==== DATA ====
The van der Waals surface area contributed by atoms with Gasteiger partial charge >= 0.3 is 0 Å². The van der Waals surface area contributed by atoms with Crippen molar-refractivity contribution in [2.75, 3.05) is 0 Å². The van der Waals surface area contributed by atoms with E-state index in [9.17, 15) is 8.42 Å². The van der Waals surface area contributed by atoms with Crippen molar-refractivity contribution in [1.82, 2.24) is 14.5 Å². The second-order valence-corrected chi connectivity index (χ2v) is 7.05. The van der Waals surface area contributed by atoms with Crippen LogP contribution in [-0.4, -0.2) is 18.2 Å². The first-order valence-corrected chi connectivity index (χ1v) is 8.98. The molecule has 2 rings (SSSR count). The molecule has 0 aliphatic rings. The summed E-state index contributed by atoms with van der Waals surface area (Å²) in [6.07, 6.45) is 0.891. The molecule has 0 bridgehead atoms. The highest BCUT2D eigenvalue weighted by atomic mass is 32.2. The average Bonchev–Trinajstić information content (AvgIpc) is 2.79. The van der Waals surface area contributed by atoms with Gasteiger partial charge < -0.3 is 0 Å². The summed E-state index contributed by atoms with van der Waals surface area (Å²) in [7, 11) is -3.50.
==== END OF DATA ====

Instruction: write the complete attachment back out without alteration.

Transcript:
The van der Waals surface area contributed by atoms with Gasteiger partial charge >= 0.3 is 0 Å². The van der Waals surface area contributed by atoms with Crippen molar-refractivity contribution in [2.75, 3.05) is 0 Å². The van der Waals surface area contributed by atoms with E-state index in [9.17, 15) is 8.42 Å². The van der Waals surface area contributed by atoms with Crippen molar-refractivity contribution in [1.82, 2.24) is 14.5 Å². The second-order valence-corrected chi connectivity index (χ2v) is 7.05. The van der Waals surface area contributed by atoms with Crippen LogP contribution in [-0.4, -0.2) is 18.2 Å². The first-order valence-corrected chi connectivity index (χ1v) is 8.98. The molecule has 2 rings (SSSR count). The molecule has 0 aliphatic rings. The summed E-state index contributed by atoms with van der Waals surface area (Å²) in [6.07, 6.45) is 0.891. The molecule has 0 bridgehead atoms. The highest BCUT2D eigenvalue weighted by atomic mass is 32.2. The average Bonchev–Trinajstić information content (AvgIpc) is 2.79. The van der Waals surface area contributed by atoms with Gasteiger partial charge < -0.3 is 0 Å². The summed E-state index contributed by atoms with van der Waals surface area (Å²) in [7, 11) is -3.50.